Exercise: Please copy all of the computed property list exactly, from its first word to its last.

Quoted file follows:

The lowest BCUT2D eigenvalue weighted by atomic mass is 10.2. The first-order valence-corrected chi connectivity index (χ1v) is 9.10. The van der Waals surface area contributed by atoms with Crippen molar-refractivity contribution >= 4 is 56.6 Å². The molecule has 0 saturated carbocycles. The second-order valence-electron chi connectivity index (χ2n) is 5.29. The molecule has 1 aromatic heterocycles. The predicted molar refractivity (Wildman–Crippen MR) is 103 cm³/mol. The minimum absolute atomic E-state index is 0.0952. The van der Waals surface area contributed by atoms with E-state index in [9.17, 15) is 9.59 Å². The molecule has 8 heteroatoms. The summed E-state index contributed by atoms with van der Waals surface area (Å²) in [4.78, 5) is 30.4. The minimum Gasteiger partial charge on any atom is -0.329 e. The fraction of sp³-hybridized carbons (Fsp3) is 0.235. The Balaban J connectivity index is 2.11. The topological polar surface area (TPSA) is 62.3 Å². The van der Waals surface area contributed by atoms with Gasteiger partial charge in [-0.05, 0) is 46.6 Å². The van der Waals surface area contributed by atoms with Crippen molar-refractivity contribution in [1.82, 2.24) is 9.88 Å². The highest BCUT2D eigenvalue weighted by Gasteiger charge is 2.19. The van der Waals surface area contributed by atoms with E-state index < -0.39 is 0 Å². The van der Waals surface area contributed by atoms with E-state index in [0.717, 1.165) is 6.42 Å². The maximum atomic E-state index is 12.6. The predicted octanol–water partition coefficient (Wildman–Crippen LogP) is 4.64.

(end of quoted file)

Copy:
The lowest BCUT2D eigenvalue weighted by atomic mass is 10.2. The first-order valence-corrected chi connectivity index (χ1v) is 9.10. The van der Waals surface area contributed by atoms with Crippen molar-refractivity contribution >= 4 is 56.6 Å². The molecule has 0 saturated carbocycles. The second-order valence-electron chi connectivity index (χ2n) is 5.29. The molecule has 1 aromatic heterocycles. The predicted molar refractivity (Wildman–Crippen MR) is 103 cm³/mol. The minimum absolute atomic E-state index is 0.0952. The van der Waals surface area contributed by atoms with E-state index in [9.17, 15) is 9.59 Å². The molecule has 8 heteroatoms. The summed E-state index contributed by atoms with van der Waals surface area (Å²) in [4.78, 5) is 30.4. The minimum Gasteiger partial charge on any atom is -0.329 e. The fraction of sp³-hybridized carbons (Fsp3) is 0.235. The Balaban J connectivity index is 2.11. The topological polar surface area (TPSA) is 62.3 Å². The van der Waals surface area contributed by atoms with Gasteiger partial charge in [-0.05, 0) is 46.6 Å². The van der Waals surface area contributed by atoms with Crippen molar-refractivity contribution in [1.82, 2.24) is 9.88 Å². The highest BCUT2D eigenvalue weighted by Gasteiger charge is 2.19. The van der Waals surface area contributed by atoms with E-state index < -0.39 is 0 Å². The van der Waals surface area contributed by atoms with E-state index in [0.717, 1.165) is 6.42 Å². The maximum atomic E-state index is 12.6. The predicted octanol–water partition coefficient (Wildman–Crippen LogP) is 4.64.